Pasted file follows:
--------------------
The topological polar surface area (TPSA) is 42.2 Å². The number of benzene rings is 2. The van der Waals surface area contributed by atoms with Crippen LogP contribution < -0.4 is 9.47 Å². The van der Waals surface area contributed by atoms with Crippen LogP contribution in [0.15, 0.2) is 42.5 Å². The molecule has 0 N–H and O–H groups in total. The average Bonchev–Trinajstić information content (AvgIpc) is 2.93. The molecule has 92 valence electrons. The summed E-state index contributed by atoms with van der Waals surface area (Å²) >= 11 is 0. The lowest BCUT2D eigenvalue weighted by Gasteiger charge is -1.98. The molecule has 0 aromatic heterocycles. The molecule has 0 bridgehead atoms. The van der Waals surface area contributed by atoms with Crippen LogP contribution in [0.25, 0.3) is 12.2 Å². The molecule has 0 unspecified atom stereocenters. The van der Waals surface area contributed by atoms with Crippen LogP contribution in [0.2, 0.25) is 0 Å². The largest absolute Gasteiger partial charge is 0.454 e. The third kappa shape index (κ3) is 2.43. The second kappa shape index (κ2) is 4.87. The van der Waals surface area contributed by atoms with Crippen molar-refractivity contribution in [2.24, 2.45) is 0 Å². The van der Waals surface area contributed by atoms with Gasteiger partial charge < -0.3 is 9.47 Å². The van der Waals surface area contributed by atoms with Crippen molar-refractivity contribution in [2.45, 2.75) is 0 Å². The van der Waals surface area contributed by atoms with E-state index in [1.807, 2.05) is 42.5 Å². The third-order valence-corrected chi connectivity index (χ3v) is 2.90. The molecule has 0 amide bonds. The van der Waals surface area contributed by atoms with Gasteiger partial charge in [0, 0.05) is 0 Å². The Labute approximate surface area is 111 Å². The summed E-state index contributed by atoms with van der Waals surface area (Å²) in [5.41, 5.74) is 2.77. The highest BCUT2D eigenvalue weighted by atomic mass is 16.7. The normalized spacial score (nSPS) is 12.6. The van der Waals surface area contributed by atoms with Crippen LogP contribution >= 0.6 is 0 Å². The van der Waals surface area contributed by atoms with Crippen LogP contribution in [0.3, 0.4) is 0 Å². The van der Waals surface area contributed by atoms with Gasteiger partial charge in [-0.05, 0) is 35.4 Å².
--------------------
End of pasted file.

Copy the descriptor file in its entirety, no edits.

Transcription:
The topological polar surface area (TPSA) is 42.2 Å². The number of benzene rings is 2. The van der Waals surface area contributed by atoms with Crippen LogP contribution < -0.4 is 9.47 Å². The van der Waals surface area contributed by atoms with Crippen LogP contribution in [0.15, 0.2) is 42.5 Å². The molecule has 0 N–H and O–H groups in total. The average Bonchev–Trinajstić information content (AvgIpc) is 2.93. The molecule has 92 valence electrons. The summed E-state index contributed by atoms with van der Waals surface area (Å²) >= 11 is 0. The lowest BCUT2D eigenvalue weighted by Gasteiger charge is -1.98. The molecule has 0 aromatic heterocycles. The molecule has 0 bridgehead atoms. The van der Waals surface area contributed by atoms with Crippen LogP contribution in [0.25, 0.3) is 12.2 Å². The molecule has 0 unspecified atom stereocenters. The van der Waals surface area contributed by atoms with Crippen LogP contribution in [0.2, 0.25) is 0 Å². The largest absolute Gasteiger partial charge is 0.454 e. The third kappa shape index (κ3) is 2.43. The second kappa shape index (κ2) is 4.87. The van der Waals surface area contributed by atoms with Crippen molar-refractivity contribution in [2.24, 2.45) is 0 Å². The van der Waals surface area contributed by atoms with Gasteiger partial charge < -0.3 is 9.47 Å². The van der Waals surface area contributed by atoms with Crippen molar-refractivity contribution in [2.45, 2.75) is 0 Å². The van der Waals surface area contributed by atoms with E-state index in [1.807, 2.05) is 42.5 Å². The third-order valence-corrected chi connectivity index (χ3v) is 2.90. The molecule has 0 amide bonds. The van der Waals surface area contributed by atoms with Gasteiger partial charge in [0, 0.05) is 0 Å². The Labute approximate surface area is 111 Å². The summed E-state index contributed by atoms with van der Waals surface area (Å²) in [5.41, 5.74) is 2.77. The highest BCUT2D eigenvalue weighted by atomic mass is 16.7. The normalized spacial score (nSPS) is 12.6. The van der Waals surface area contributed by atoms with Crippen LogP contribution >= 0.6 is 0 Å². The van der Waals surface area contributed by atoms with Crippen LogP contribution in [0.3, 0.4) is 0 Å². The van der Waals surface area contributed by atoms with Gasteiger partial charge in [-0.05, 0) is 35.4 Å².